To get beyond CAFE to 2030, we’ll need this roadmap

Arguably the most influential force in the North American automotive market is the joint Corporate Average Fuel Economy (CAFE) standards which set emissions and miles per gallon (mpg) requirements for model year 2025 vehicles to more than 50 mpg. This rapid mpg increase, combined with ever present consumer demand for better performance and appealing styling at an affordable price, has the automotive industry searching for ways they can cost effectively drop more and more weight from vehicles while maintaining quality and safety.

All materials industries—plastics and polymer composites as well as steel, aluminum, and magnesium—are working to respond to the automotive industry’s changing needs. The plastics and polymer composites industry has a long track record of delivering strong performance and continues to pursue transformative innovations.

Innovations in plastics and polymer composites offer an unmatched energy absorbing capability per unit mass, making them a strong, lightweight choice. At a weight 50% lighter than conventional steel and 30% lighter than aluminum, more automakers are taking notice: for example, BMW is using the carbon fiber polymer composites as the body structure of its electric city car, the i3, which goes on sale in the United States in 2014.

Plastics and polymer composites can be a major part of the solution for automakers. To fully realize this opportunity, several barriers should be addressed. For example, carbon-fiber-reinforced composites are still costly, discouraging many automakers from using them extensively in vehicle fleets.

The vast number of specialized, proprietary material compositions and processing techniques within the plastics and polymer composites industry—a strength that allows materials to be tailored to specific needs—also creates barriers to addressing major challenges collaboratively. The combination of opportunities and challenges that are driving the automotive plastics and polymer composites market today make it an ideal time to develop and implement a plan that capitalizes on these drivers by guiding cooperative action and supporting needed innovation.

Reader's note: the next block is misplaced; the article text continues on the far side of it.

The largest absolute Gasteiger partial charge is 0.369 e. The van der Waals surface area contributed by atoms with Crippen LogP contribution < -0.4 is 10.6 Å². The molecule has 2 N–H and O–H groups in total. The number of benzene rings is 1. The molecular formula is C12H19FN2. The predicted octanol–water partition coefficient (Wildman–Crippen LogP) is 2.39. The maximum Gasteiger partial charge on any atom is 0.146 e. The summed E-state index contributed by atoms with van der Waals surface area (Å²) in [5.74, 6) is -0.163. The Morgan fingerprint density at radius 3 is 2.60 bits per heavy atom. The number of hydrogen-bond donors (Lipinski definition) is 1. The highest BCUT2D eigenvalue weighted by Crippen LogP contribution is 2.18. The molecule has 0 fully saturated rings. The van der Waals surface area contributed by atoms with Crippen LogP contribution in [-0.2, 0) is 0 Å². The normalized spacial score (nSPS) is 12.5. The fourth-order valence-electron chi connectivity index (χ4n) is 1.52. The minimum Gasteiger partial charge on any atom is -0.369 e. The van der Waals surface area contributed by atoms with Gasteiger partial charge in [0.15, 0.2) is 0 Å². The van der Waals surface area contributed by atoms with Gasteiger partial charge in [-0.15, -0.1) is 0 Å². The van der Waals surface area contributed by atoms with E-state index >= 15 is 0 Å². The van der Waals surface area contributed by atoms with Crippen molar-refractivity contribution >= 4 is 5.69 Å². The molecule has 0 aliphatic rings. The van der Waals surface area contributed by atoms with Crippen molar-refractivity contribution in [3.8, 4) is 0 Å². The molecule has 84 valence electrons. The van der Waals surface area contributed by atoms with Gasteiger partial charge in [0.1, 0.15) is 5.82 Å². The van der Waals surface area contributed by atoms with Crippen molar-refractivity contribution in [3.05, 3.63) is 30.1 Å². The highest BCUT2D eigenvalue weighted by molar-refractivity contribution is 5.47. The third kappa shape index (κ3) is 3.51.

Recognizing this pressing need, the automotive and plastics and polymer composites industries worked together with the guidance of the American Chemistry Council (ACC) Plastics Division to create this roadmap (Plastics and Polymer Composites Technology Roadmap for Automotive Markets), a new strategic framework for collaborative progress. The roadmap sets a path: by 2030, the automotive industry and society will recognize plastics and polymer composites as preferred material solutions that meet, and in many cases set, automotive performance and sustainability requirements. We invite you to download and review the new roadmap and to let us know what you think.

gina-marie_oliver@americanchemistry.com

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